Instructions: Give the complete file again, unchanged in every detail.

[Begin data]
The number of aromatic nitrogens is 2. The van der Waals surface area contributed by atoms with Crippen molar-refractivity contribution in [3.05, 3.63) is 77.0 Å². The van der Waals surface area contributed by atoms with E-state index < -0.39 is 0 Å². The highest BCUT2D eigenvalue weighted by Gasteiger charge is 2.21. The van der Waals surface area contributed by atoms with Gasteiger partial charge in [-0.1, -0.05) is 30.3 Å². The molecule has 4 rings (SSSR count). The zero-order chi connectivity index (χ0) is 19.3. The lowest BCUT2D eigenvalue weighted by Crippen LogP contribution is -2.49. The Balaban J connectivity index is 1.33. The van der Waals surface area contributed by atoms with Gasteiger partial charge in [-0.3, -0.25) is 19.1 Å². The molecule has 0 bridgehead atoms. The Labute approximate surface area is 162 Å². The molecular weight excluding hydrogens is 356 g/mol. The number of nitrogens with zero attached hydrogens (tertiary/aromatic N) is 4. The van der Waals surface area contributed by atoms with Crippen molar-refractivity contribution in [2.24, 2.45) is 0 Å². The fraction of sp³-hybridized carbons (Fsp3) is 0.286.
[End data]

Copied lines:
The number of aromatic nitrogens is 2. The van der Waals surface area contributed by atoms with Crippen molar-refractivity contribution in [3.05, 3.63) is 77.0 Å². The van der Waals surface area contributed by atoms with E-state index < -0.39 is 0 Å². The highest BCUT2D eigenvalue weighted by Gasteiger charge is 2.21. The van der Waals surface area contributed by atoms with Gasteiger partial charge in [-0.1, -0.05) is 30.3 Å². The molecule has 4 rings (SSSR count). The zero-order chi connectivity index (χ0) is 19.3. The lowest BCUT2D eigenvalue weighted by Crippen LogP contribution is -2.49. The Balaban J connectivity index is 1.33. The van der Waals surface area contributed by atoms with Gasteiger partial charge in [-0.3, -0.25) is 19.1 Å². The molecule has 0 bridgehead atoms. The Labute approximate surface area is 162 Å². The molecular weight excluding hydrogens is 356 g/mol. The number of nitrogens with zero attached hydrogens (tertiary/aromatic N) is 4. The van der Waals surface area contributed by atoms with Crippen molar-refractivity contribution in [2.24, 2.45) is 0 Å². The fraction of sp³-hybridized carbons (Fsp3) is 0.286.